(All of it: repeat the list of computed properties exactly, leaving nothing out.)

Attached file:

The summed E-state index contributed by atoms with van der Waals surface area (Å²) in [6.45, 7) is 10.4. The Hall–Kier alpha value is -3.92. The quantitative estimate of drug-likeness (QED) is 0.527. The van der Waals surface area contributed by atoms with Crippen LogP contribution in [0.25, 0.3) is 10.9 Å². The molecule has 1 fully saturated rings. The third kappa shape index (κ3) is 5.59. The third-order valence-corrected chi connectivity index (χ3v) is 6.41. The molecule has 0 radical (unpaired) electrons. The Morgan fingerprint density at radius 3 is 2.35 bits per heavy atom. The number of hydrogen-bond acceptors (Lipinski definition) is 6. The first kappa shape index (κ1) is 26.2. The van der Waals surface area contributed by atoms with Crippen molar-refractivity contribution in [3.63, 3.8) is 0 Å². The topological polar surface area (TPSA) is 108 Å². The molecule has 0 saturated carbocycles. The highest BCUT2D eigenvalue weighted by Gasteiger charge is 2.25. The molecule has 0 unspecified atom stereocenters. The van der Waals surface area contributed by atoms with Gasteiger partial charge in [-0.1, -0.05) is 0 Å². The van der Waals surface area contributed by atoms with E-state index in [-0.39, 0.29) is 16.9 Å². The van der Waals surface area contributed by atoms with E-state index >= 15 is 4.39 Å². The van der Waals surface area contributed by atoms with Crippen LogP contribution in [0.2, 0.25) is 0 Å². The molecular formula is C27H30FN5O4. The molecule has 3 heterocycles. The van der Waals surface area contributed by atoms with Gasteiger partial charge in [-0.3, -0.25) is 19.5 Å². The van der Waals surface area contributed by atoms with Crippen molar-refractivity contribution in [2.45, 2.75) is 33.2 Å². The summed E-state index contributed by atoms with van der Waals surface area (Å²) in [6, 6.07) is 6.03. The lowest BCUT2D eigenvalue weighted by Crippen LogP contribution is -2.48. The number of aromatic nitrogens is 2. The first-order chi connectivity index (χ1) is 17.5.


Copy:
The summed E-state index contributed by atoms with van der Waals surface area (Å²) in [6.45, 7) is 10.4. The Hall–Kier alpha value is -3.92. The quantitative estimate of drug-likeness (QED) is 0.527. The van der Waals surface area contributed by atoms with Crippen LogP contribution in [0.25, 0.3) is 10.9 Å². The molecule has 1 fully saturated rings. The third kappa shape index (κ3) is 5.59. The third-order valence-corrected chi connectivity index (χ3v) is 6.41. The molecule has 0 radical (unpaired) electrons. The Morgan fingerprint density at radius 3 is 2.35 bits per heavy atom. The number of hydrogen-bond acceptors (Lipinski definition) is 6. The first kappa shape index (κ1) is 26.2. The van der Waals surface area contributed by atoms with Crippen molar-refractivity contribution in [3.63, 3.8) is 0 Å². The topological polar surface area (TPSA) is 108 Å². The molecule has 0 saturated carbocycles. The highest BCUT2D eigenvalue weighted by Gasteiger charge is 2.25. The molecule has 0 unspecified atom stereocenters. The van der Waals surface area contributed by atoms with Gasteiger partial charge in [-0.1, -0.05) is 0 Å². The van der Waals surface area contributed by atoms with E-state index in [-0.39, 0.29) is 16.9 Å². The van der Waals surface area contributed by atoms with E-state index >= 15 is 4.39 Å². The van der Waals surface area contributed by atoms with Crippen LogP contribution in [0.2, 0.25) is 0 Å². The molecular formula is C27H30FN5O4. The molecule has 3 heterocycles. The van der Waals surface area contributed by atoms with Gasteiger partial charge in [-0.3, -0.25) is 19.5 Å². The van der Waals surface area contributed by atoms with Crippen molar-refractivity contribution in [2.45, 2.75) is 33.2 Å². The summed E-state index contributed by atoms with van der Waals surface area (Å²) in [6, 6.07) is 6.03. The lowest BCUT2D eigenvalue weighted by Crippen LogP contribution is -2.48. The number of aromatic nitrogens is 2. The first-order chi connectivity index (χ1) is 17.5.